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'Agents of SHIELD' Gets Its Sh*t Together and Then Some in the Second Season Premiere

By Dustin Rowles | TV | September 24, 2014 | Comments ()

By Dustin Rowles | TV | September 24, 2014 |


fitzsimmons-shield-season-2-premiere-recap.jpg

For a show that was roundly ridiculed for much of last season, Agents of SHIELD managed to turn the corner after Captain America: Winter Soldier last Spring. After a strong third act in the opening sequence and an excellent first-seaon finale, SHIELD opened its second season even stronger, more assured, and relaxed. This is the show that we were hankering for all along: Chummy, clever, layered, action-oriented, and fun.

Yes, above all else, Agents of SHIELD is fun.

There’s no shortages of MacGuffins, either, which is what the Marvel Universe is built around. Let’s race to this thing, which will connect to another thing, which will bring all these characters together, at which point, we will forget all completely about the “thing.” In the season premiere, that “thing” an obelisk, which may or may not hold the answer to death itself.

That obelisk is first introduced in the opening sequence, when — back in post World War II 1945 — Agent Carter (who will be arriving to ABC with her own spin-off later this fall) reclaims it from the last known Hydra site (ha ha!).

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In the present day, that obelisk bounces around the entire episode, allowing Jed Whedon and Maurissa Tancharoen to introduce Isabelle Hartley (Lucy Lawless) and her merry men of mercenaries and Carl Creel/The Absorbing Man, yet another neat villain the Marvel universe had in its cavernous hip pocket.

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The obelisk exchanged hands a few times in the episode, until eventually Hartley lost her hand, her arm, and potentially her life (she looked dead to me, but this is a comic-book show) after escaping from a military base with the obelisk attached to her hand and sucking out her life force, only to collide into Creel, who had apparently absorbed a chemical compound best known as, “Don’t fucking run into me with your car, lady.”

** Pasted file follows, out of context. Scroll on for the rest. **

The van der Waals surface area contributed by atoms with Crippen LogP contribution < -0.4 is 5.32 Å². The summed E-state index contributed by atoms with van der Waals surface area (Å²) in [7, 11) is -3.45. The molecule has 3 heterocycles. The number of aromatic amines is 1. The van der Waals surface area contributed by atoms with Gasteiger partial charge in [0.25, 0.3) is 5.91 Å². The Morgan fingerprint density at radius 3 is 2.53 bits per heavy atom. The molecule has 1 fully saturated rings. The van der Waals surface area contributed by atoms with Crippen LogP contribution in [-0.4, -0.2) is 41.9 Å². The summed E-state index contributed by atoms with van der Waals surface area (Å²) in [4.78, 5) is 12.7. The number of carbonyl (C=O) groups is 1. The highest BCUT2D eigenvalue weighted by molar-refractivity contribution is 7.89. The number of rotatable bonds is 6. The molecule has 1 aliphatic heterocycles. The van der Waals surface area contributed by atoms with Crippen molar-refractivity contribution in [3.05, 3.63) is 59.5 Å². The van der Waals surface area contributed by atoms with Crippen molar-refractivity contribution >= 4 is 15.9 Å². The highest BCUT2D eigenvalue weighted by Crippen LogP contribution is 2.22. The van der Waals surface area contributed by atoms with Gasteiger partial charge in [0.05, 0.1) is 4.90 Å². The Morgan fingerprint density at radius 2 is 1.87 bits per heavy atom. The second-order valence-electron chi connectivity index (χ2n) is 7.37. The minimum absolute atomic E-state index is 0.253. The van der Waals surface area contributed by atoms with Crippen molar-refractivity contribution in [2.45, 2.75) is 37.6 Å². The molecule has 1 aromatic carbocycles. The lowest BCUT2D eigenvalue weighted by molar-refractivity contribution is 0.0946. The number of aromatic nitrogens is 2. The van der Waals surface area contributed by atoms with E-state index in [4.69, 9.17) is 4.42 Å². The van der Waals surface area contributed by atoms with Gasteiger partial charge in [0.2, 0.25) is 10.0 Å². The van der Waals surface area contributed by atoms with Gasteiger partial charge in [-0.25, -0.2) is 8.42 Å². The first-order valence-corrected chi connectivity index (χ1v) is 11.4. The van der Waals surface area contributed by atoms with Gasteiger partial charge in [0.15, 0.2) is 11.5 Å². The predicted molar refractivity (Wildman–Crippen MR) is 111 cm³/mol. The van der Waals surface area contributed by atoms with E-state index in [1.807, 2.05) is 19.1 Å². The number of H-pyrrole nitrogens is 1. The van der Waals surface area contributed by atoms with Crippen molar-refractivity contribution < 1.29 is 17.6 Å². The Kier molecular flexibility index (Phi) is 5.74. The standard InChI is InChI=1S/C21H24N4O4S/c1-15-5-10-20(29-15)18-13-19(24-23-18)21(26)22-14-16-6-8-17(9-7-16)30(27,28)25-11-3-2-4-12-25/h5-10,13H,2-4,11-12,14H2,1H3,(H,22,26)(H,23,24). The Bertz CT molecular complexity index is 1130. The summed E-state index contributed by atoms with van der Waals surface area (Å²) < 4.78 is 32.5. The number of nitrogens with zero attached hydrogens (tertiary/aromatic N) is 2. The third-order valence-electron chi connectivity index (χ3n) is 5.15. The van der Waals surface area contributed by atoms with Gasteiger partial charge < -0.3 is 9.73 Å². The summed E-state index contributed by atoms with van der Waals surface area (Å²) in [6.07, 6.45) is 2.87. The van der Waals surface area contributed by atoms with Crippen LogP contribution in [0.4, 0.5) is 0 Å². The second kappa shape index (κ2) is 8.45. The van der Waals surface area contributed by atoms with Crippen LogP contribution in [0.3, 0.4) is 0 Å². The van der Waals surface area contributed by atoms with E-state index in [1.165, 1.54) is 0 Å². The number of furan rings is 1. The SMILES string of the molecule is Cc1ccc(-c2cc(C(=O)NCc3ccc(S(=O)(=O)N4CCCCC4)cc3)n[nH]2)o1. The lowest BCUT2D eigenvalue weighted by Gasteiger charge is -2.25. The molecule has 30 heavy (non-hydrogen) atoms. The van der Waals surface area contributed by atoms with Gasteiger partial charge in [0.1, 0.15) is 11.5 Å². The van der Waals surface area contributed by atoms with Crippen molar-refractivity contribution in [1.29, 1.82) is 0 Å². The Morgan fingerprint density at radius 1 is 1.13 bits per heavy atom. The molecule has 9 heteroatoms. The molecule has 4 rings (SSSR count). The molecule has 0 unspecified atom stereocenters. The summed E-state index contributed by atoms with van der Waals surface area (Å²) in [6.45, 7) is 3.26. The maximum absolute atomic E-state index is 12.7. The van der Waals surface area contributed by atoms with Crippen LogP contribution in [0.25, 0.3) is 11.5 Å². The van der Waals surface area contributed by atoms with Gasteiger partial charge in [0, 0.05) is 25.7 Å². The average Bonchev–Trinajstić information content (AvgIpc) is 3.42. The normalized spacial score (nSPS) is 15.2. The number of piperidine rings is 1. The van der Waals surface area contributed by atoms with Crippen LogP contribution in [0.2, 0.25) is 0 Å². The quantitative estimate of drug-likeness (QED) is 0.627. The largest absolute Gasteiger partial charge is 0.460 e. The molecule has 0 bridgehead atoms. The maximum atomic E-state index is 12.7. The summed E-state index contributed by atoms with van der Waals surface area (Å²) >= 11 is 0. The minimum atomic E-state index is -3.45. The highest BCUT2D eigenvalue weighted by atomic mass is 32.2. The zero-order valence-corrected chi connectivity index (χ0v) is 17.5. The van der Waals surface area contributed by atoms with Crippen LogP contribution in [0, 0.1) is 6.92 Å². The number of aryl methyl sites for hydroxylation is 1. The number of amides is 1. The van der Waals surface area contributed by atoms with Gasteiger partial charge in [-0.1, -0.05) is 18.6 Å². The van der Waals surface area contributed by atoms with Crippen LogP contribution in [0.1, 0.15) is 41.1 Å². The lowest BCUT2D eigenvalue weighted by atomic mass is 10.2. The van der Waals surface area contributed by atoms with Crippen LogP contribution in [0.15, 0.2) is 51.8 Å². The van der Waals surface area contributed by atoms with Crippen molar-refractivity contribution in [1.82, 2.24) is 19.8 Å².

Creel grabbed the obelisk from the wreckage, and it is is now headed toward Dr. Whitehall, Code Name: The Kraken, a Hydra agent from 1945, who is still alive and chewing scenery in the present day.

Meanwhile, back at the military base, May, Triplett, and a suddenly ass-kicking, marry-me-please Skye are following Coulson’s suicidal orders to get the Quinjet, which will allow him and the other SHIELD agents to “go dark,” and continue helping people who neither want nor asked for SHIELD’s help. So, basically, they’re the unwanted A-Team with awesome gadgets.

I’m OK with that.

Meanwhile, here’s your season two ship:

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The neat twist in the episode — and one of the moments that has me most excited about this season of Agents of SHIELD — is that we were led to believe for most of the episode that Fitz was rehabbing his damaged brain with with the help of Simmons. Only, it turns out that Simmons is there’ He left, and Fitz’s brain is so far gone that he only thinks he’s having conversations with Simmons.

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Well played, Whedon/Tancharoen. That reveal, along with Hartley’s possible death, brought a level of somberness and depth to the proceedings that we’re not accustomed to from Agents of SHIELD.

Meanwhile, it’s hard not to feel something for Evil Ward, who doesn’t feel so evil now that he’s apparently done some Yoga, had a come-to-Jesus moment and has decided to provide intel to SHIELD, but remember this: The nice beard, the truth-telling, the helpful intelligence, and the lingering crush on Skye don’t change this simple fact: He’s responsible for Fitz’s cognitive problems. He turned Fitz into a high-functioning vegetable. He’s broken.

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So, kindly go f*ck yourself, Evil Ward. Next time you find a piece of paper, try harder.



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